Similar to starting a business, events of any kind that you plan on making a yearly occurrence, often take time, energy, and dedication- plus maybe a little blood, sweat, and tears- to truly see success. And golf events are no different. Does that mean your event won't be successful the first year? Of course not, but if you're planning on throwing a yearly event, you'll need to lay a solid foundation from the start.
Registration for a first year event is considered successful if you have 40-50 players- or 10-12 foursomes. Don't get discouraged if there isn't a rush of participants immediately upon opening registration, however. Most people are procrastinators by nature and especially for a first year event that will require time to get the word out, most of your registrations may come in the few weeks or days prior.
Even if you've thrown other events before, a first time golf tournament may be uncharted territory for you. Don't hesitate to reach out to other organizers, find a mentor or discuss the logistics with the course hosting the event. Everyone starts somewhere and no one is too good for valuable advice.
This will be one of the biggest factors in the success of your event- and yes, you'll have to promote every year- but especially for your inaugrural outing.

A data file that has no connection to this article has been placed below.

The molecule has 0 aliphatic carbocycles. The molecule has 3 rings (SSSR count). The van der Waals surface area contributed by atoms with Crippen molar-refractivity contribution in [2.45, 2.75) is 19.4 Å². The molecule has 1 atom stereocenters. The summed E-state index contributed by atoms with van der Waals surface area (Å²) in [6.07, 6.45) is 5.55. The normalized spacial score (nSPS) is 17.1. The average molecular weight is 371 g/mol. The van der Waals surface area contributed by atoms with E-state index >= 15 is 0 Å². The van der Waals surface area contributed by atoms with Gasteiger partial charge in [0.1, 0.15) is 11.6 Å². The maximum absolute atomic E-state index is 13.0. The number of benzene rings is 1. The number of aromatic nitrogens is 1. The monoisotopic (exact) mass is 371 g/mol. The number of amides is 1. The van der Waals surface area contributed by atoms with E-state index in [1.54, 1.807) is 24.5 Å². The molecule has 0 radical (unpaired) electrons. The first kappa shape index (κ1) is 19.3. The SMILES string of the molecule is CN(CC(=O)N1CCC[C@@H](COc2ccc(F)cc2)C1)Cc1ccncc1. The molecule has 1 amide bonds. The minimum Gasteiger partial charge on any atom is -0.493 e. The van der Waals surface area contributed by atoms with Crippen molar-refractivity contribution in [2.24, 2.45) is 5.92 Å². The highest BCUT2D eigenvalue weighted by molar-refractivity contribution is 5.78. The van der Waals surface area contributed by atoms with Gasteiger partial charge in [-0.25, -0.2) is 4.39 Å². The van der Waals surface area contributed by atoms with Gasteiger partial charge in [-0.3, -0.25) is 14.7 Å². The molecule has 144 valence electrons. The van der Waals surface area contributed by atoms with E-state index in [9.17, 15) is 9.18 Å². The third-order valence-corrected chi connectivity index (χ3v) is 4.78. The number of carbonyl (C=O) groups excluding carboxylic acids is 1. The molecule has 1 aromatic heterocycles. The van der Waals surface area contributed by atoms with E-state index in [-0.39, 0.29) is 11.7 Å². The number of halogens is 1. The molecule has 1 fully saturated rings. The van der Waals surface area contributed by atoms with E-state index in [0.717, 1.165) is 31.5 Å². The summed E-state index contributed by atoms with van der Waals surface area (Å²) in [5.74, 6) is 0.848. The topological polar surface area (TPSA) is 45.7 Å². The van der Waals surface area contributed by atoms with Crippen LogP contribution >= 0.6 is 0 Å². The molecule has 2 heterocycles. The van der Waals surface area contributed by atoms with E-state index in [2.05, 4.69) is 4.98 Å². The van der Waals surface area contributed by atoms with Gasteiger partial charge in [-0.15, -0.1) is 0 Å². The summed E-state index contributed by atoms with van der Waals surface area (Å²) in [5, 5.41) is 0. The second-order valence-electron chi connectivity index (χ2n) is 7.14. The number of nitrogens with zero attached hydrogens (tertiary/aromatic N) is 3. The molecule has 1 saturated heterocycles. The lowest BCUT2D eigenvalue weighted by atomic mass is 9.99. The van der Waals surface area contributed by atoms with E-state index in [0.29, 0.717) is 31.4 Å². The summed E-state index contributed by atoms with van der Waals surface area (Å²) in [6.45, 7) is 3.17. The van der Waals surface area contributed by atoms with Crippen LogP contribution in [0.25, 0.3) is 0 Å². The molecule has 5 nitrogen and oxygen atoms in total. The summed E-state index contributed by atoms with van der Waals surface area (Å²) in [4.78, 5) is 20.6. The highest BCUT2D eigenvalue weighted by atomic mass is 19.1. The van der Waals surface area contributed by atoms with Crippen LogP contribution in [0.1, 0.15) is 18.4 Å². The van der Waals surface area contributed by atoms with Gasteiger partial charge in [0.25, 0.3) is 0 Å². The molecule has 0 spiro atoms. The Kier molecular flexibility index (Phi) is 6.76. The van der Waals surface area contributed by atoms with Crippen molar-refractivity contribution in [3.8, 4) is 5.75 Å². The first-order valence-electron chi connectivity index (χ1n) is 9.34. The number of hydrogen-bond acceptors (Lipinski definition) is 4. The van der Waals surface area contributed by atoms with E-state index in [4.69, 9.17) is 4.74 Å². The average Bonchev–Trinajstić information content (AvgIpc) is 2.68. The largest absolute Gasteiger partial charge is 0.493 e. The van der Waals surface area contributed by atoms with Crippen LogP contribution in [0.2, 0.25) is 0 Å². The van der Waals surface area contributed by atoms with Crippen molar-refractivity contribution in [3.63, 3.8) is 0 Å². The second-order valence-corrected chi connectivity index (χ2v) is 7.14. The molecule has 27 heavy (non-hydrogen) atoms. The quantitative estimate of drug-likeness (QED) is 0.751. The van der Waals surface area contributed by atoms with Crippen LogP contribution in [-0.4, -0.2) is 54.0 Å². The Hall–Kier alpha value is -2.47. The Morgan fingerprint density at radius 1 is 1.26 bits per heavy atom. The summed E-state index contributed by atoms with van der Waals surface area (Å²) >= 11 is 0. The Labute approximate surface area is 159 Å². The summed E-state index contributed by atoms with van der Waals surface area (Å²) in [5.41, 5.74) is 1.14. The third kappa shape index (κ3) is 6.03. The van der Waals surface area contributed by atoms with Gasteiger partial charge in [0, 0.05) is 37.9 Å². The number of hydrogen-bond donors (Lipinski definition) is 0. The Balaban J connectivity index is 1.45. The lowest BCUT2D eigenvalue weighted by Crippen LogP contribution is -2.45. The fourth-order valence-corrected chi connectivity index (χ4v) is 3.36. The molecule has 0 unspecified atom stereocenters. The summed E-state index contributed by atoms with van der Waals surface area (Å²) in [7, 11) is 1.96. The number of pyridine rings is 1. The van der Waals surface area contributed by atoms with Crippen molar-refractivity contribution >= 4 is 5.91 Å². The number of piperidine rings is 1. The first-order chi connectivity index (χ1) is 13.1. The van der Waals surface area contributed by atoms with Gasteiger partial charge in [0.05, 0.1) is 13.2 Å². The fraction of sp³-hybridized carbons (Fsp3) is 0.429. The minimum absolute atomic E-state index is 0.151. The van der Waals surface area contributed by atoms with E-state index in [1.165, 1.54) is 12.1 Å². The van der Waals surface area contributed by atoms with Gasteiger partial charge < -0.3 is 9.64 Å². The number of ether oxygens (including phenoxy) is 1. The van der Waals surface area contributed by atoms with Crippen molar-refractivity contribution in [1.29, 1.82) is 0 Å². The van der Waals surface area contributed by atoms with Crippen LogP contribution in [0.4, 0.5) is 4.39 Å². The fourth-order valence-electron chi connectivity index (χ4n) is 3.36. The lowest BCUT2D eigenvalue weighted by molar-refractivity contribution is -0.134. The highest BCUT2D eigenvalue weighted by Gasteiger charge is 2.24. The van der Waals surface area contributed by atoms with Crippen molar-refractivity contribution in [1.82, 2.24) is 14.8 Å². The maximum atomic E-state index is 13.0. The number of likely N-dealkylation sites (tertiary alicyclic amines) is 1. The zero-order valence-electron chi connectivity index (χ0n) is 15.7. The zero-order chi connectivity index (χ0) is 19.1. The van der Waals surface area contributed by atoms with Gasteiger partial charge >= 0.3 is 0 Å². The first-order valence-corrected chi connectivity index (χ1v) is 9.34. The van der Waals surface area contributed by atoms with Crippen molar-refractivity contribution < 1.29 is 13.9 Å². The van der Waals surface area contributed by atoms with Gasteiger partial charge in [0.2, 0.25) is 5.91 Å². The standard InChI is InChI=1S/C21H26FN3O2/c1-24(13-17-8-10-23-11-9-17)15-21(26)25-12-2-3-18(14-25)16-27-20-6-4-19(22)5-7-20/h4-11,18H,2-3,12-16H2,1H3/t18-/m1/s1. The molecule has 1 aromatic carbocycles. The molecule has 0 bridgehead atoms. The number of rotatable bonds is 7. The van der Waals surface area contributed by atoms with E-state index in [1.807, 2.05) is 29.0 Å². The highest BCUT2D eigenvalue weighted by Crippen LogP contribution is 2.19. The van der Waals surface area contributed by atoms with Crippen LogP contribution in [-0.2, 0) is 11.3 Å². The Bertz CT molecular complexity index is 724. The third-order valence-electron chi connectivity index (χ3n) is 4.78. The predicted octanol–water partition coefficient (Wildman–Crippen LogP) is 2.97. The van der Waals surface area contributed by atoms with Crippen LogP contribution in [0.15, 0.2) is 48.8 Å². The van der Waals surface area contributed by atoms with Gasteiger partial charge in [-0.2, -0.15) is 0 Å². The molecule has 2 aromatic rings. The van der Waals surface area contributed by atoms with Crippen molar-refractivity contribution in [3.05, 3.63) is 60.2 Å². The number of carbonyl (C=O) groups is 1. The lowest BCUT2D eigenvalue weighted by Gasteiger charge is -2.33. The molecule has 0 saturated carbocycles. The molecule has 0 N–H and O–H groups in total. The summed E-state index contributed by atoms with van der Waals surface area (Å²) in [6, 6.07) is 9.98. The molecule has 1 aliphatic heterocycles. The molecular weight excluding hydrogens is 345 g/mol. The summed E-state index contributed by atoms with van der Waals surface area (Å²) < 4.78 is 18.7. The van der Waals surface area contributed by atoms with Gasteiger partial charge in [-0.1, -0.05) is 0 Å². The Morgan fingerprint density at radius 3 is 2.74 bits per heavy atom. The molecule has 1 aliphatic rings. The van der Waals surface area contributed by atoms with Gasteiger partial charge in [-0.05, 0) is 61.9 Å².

Finally, one of the most important things you can do is leave a lasting impression- and a good one at that. Despite any hiccups throughout the day, maintain a pleasant, level-headed and professional demeanor. Doing so will impress the participants, sponsors, and vendors- all of whom will rave about your work ethic and likely jump on board without hesitation the next year.
Here's the hard truth:
events take a lot of work and without a proper plan in place- and willing volunteers- the small details that make a big difference can slip through the cracks. To ensure that doesn't happen to you, become a planning pro prior to the event and create your committee, assign individual tasks, and set hard deadlines. Throwing an even is a team effort so delegate, delegate, delegate and then hold everyone accountable.